Diligence keeps U.S. 'driveway' presentable
Debra Buckner considers U.S. 95 a driveway that leads to Mesa and her Elkhorn Bed and Breakfast. Keep the driveway clean and presentable and visitors will look favorably on the community and her tourist-oriented bed and breakfast.
That’s why she claims two segments of the highway as part of the Idaho Transportation Department’s Adopt-A-Highway program.
She joined the statewide network of highway beautification volunteers in 2005 and reports nine litter cleanups between mileposts 125 and 127 and from 129 to 131. In those litter pickups, Buckner and her cadre of collectors have removed more than two tons of trash left behind by careless motorists.
“I own the Elkhorn Bed and Breakfast here on U.S. 95, Mesa, and I care how it is represented. People from outside the area appreciate how beautiful Mesa can be – from our point of view – and that in turn makes me feel that I have accomplished a good thing for our community.”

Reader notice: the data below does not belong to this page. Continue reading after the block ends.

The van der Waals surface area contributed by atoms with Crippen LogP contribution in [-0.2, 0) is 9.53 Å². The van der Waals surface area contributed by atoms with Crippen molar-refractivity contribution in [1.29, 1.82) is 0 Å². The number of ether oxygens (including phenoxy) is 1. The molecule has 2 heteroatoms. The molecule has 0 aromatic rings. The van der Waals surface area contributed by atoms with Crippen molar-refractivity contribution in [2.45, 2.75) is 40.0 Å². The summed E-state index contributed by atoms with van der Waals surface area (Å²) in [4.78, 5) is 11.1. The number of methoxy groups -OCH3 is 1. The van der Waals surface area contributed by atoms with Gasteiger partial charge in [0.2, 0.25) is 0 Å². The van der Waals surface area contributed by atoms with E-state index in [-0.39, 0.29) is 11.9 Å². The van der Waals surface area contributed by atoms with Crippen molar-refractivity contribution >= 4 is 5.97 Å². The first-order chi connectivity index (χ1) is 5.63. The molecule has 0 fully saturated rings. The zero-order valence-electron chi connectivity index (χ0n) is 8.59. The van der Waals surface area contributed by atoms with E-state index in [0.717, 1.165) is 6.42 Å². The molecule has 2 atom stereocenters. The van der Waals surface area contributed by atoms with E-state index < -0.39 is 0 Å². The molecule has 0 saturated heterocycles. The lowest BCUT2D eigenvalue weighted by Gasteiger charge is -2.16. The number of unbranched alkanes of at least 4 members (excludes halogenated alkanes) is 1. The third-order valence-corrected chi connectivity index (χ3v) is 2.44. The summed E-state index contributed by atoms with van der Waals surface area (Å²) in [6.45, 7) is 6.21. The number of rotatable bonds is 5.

For her community pride and commitment to cleanliness, Buckner was presented the District 3 Adopt-A-Highway Group of the Year award Thursday during the monthly Idaho Transportation Board meting in Boise. She accepted, on behalf of her highway cleanup companions, a plaque and a clock fashioned from a sample Idaho license plate presented by board member Jerry Whitehead.
ITD’s statewide Adopt-A-Highway program organizes the cleaning of Idaho roadsides by volunteer groups. Those groups “adopt” a specific stretch of highway – usually two miles long – and take responsibility for keeping it clean through regular litter patrols.
Approximately 1,100 groups spent nearly 57,000-person hours statewide removing litter in 2008, collecting an estimated 1.9 million pounds of litter from Idaho’s roadsides.
About half of Idaho’s highways have been adopted, leaving ample opportunities for other groups and individuals to become involved.
The volume of material collected makes a tremendous difference in the appearance of Idaho’s highways, said Sherie Sweaney, statewide AAH coordinator.
The estimated value of the cleanup labor is equivalent to more than $730,000 – savings that can be applied to other projects, improving highway safety and driving conditions.
For more information about adopting a stretch of highway, contact Sweaney at (800) 443-2878.